Let’s not be led to assume that a product is potent just because the herb specimen pictured in the seller’s ad looks potent. A raw material and a finished product are worlds apart, and we’re testing the latter. When comparing two concentrate brands, the one with a darker color that is true to the herbs within, hints at more potency. It’s just one sign. If one product is darker but without a stronger taste, something’s not right.

VITAL SIGN 3: A potent herbal extract concentrate should have a distinct fragrance . .

Fragrance is medicine. With aromatic/fragrant herbs, the therapeutic response is rapid and significant. If you can’t smell fragrance in the bottle claiming to include “concentrated” fragrant herbs, that’s a red flag: The herbs may have been potent at harvest, but the state of the herbs at the time of administration is what matters. Industrial processing, especially “spray drying,” will absolutely ruin a fragrant herb.

VITAL SIGN 4: A potent herbal extract concentrate should have oils you can feel . . .

A product, listing a substantial % of seeds (tao ren, xing ren, etc.) and/or rich natured herbs like tonics, should have an easily perceptible oily, viscus feel. To verify, simply rub the wet concentrate between two fingers. If you can’t feel oil, question the product’s therapeutic value. If you do feel oil when testing a moistened dry product (pill/powder/granule), it’s logical to assume that rancidity is present unless there were preservatives added.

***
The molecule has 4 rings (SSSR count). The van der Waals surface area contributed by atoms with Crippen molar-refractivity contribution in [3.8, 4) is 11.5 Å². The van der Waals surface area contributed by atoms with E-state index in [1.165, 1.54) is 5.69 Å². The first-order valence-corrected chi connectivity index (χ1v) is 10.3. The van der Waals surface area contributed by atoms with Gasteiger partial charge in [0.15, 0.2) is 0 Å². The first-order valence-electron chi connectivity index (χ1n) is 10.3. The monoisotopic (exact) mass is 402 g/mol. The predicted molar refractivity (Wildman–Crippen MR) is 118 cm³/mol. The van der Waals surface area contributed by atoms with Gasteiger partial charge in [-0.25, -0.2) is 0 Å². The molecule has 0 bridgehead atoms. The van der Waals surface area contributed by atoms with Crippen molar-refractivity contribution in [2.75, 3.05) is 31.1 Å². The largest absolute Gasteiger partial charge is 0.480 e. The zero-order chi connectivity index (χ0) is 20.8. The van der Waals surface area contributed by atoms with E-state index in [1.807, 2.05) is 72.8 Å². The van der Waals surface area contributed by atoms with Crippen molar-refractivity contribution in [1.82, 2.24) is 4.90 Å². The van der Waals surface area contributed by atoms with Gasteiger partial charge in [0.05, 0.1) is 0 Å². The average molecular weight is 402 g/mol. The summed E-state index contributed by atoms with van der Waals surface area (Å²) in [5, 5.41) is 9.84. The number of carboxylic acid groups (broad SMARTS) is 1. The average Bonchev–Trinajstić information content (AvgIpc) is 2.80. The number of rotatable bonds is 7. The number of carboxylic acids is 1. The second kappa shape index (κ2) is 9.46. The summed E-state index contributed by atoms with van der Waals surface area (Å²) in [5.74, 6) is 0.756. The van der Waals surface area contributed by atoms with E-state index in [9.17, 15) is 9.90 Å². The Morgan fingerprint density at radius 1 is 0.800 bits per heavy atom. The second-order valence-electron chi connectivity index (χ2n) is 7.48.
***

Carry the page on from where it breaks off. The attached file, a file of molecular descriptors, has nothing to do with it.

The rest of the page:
As clinicians, personally testing the herbal medicine we prescribe is essential especially in a marketplace plagued by over-hyped, industrially processed, herbal extract concentrates of little or no clinical value. A TCM practitioner can easily guess wrong and choose a product line that is weak, out of balance, and incapable, leading to years of mediocre practice and frustration. “It’s the most important thing they didn’t teach us at the university.” -L.Ac.

It’s your future; don’t leave it to chance.


Simple comparative analysis: chose a single herb or a formula from brand A and the same from brand B. Can be a dry or liquid product.

Anyone can do this; you don’t have to know the taste of each individual herb or of the herbs in the formula in order to test. You are searching primarily for the intensity of the taste; get particular later if you are so inclined.

Place a recommended dose from brand A in a cup. If tablets, add just enough water to dissolve it back into a liquid: maybe a teaspoonful – this will take time. If powder or granule, do the same. In a different cup, repeat with brand B. Then, using a spoon, place the entire brand A dose in your mouth and don’t swallow. Focus your attention on the taste. Rinse your mouth. Do the same with brand B. Compare the VITAL SIGNS.

  •  Which brand had a stronger taste? Remember, rancidity also has a strong taste.
  • Check for medicinal oils (see Vital Sign 4 above). Note color and fragrance.
  • Ask for sample concentrates whenever you can – all brands, dry and liquid.
  • The more you test, the better your testing abilities become.
  • Eventually, just chewing on a tablet will tell you what you need to know.
  • Don’t stop there, make periodic testing a lifestyle; test and retest often.
  • Every encounter is an opportunity for education leading to better clinical outcomes.
  • Take charge; manufacturers will respect you (or fear you).
  • It’s ok to say, “Persuasive ad, but nope, still tastes bland and powerless; keep trying!”
  • Compare to find the products with stronger vital signs.
  • Use new-found, stronger products to invigorate your practice.
  • Try not to lament years using a product with an exaggerated opinion of itself.

As clinicians, we are attracted to product labels that we
recognize, mistaking familiarity for quality.
We feel safe, but our comfort zone can put our needs last. Attraction to the familiar keeps us stuck.